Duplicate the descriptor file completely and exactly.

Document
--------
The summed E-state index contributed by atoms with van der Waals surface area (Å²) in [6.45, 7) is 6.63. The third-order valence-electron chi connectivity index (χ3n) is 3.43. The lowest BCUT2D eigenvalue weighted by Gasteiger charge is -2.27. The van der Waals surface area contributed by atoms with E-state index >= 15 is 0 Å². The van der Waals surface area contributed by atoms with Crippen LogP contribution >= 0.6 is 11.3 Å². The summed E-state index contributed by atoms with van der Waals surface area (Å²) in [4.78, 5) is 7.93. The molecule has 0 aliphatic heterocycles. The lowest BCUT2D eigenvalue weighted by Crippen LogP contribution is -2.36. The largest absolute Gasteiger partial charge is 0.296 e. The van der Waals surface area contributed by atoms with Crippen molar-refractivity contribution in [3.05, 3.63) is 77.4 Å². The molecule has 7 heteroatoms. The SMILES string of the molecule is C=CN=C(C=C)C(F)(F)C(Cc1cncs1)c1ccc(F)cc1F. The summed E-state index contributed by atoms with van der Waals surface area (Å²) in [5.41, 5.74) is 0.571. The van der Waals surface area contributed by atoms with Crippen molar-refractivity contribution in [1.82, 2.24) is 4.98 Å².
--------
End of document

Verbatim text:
The summed E-state index contributed by atoms with van der Waals surface area (Å²) in [6.45, 7) is 6.63. The third-order valence-electron chi connectivity index (χ3n) is 3.43. The lowest BCUT2D eigenvalue weighted by Gasteiger charge is -2.27. The van der Waals surface area contributed by atoms with E-state index >= 15 is 0 Å². The van der Waals surface area contributed by atoms with Crippen LogP contribution >= 0.6 is 11.3 Å². The summed E-state index contributed by atoms with van der Waals surface area (Å²) in [4.78, 5) is 7.93. The molecule has 0 aliphatic heterocycles. The lowest BCUT2D eigenvalue weighted by Crippen LogP contribution is -2.36. The largest absolute Gasteiger partial charge is 0.296 e. The van der Waals surface area contributed by atoms with Crippen molar-refractivity contribution in [3.05, 3.63) is 77.4 Å². The molecule has 7 heteroatoms. The SMILES string of the molecule is C=CN=C(C=C)C(F)(F)C(Cc1cncs1)c1ccc(F)cc1F. The summed E-state index contributed by atoms with van der Waals surface area (Å²) in [5.41, 5.74) is 0.571. The van der Waals surface area contributed by atoms with Crippen molar-refractivity contribution in [1.82, 2.24) is 4.98 Å².